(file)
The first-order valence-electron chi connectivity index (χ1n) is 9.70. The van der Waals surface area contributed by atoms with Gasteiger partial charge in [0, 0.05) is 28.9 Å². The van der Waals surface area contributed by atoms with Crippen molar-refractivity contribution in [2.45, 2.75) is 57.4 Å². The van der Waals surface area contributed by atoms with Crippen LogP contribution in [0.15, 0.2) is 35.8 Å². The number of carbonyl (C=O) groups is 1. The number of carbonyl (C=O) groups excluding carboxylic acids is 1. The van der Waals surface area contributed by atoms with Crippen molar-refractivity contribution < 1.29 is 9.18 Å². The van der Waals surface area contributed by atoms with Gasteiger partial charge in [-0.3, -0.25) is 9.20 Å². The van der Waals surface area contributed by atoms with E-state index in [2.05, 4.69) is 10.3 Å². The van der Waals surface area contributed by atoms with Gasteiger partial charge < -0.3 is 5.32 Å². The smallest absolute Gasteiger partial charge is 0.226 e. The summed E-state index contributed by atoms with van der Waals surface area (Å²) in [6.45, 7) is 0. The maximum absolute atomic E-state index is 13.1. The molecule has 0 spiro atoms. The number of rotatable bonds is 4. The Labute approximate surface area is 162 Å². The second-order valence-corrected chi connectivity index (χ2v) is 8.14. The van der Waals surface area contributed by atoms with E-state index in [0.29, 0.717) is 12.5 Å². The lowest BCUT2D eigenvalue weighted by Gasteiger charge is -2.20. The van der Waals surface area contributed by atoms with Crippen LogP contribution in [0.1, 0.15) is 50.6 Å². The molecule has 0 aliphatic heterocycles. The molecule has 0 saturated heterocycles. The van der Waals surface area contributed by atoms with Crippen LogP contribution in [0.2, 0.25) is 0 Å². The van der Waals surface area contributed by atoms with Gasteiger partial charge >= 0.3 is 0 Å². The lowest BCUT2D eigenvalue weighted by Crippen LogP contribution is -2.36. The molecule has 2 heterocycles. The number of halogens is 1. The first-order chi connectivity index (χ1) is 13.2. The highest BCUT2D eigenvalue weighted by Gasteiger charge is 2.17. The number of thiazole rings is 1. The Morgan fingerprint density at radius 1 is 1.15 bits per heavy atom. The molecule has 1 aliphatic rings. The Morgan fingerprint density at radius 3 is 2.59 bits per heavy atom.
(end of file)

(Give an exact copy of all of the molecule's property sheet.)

The first-order valence-electron chi connectivity index (χ1n) is 9.70. The van der Waals surface area contributed by atoms with Gasteiger partial charge in [0, 0.05) is 28.9 Å². The van der Waals surface area contributed by atoms with Crippen molar-refractivity contribution in [2.45, 2.75) is 57.4 Å². The van der Waals surface area contributed by atoms with Crippen LogP contribution in [0.15, 0.2) is 35.8 Å². The number of carbonyl (C=O) groups is 1. The number of carbonyl (C=O) groups excluding carboxylic acids is 1. The van der Waals surface area contributed by atoms with Crippen molar-refractivity contribution < 1.29 is 9.18 Å². The van der Waals surface area contributed by atoms with Gasteiger partial charge in [-0.3, -0.25) is 9.20 Å². The van der Waals surface area contributed by atoms with E-state index in [2.05, 4.69) is 10.3 Å². The van der Waals surface area contributed by atoms with Gasteiger partial charge < -0.3 is 5.32 Å². The smallest absolute Gasteiger partial charge is 0.226 e. The summed E-state index contributed by atoms with van der Waals surface area (Å²) in [6.45, 7) is 0. The maximum absolute atomic E-state index is 13.1. The molecule has 0 spiro atoms. The number of rotatable bonds is 4. The Labute approximate surface area is 162 Å². The second-order valence-corrected chi connectivity index (χ2v) is 8.14. The van der Waals surface area contributed by atoms with E-state index in [0.29, 0.717) is 12.5 Å². The lowest BCUT2D eigenvalue weighted by Gasteiger charge is -2.20. The van der Waals surface area contributed by atoms with Crippen LogP contribution in [0.1, 0.15) is 50.6 Å². The molecule has 0 aliphatic heterocycles. The molecule has 0 saturated heterocycles. The van der Waals surface area contributed by atoms with Crippen LogP contribution in [0.2, 0.25) is 0 Å². The van der Waals surface area contributed by atoms with Gasteiger partial charge >= 0.3 is 0 Å². The lowest BCUT2D eigenvalue weighted by Crippen LogP contribution is -2.36. The molecule has 2 heterocycles. The number of halogens is 1. The first-order chi connectivity index (χ1) is 13.2. The highest BCUT2D eigenvalue weighted by Gasteiger charge is 2.17. The number of thiazole rings is 1. The Morgan fingerprint density at radius 1 is 1.15 bits per heavy atom. The molecule has 1 aliphatic rings. The Morgan fingerprint density at radius 3 is 2.59 bits per heavy atom.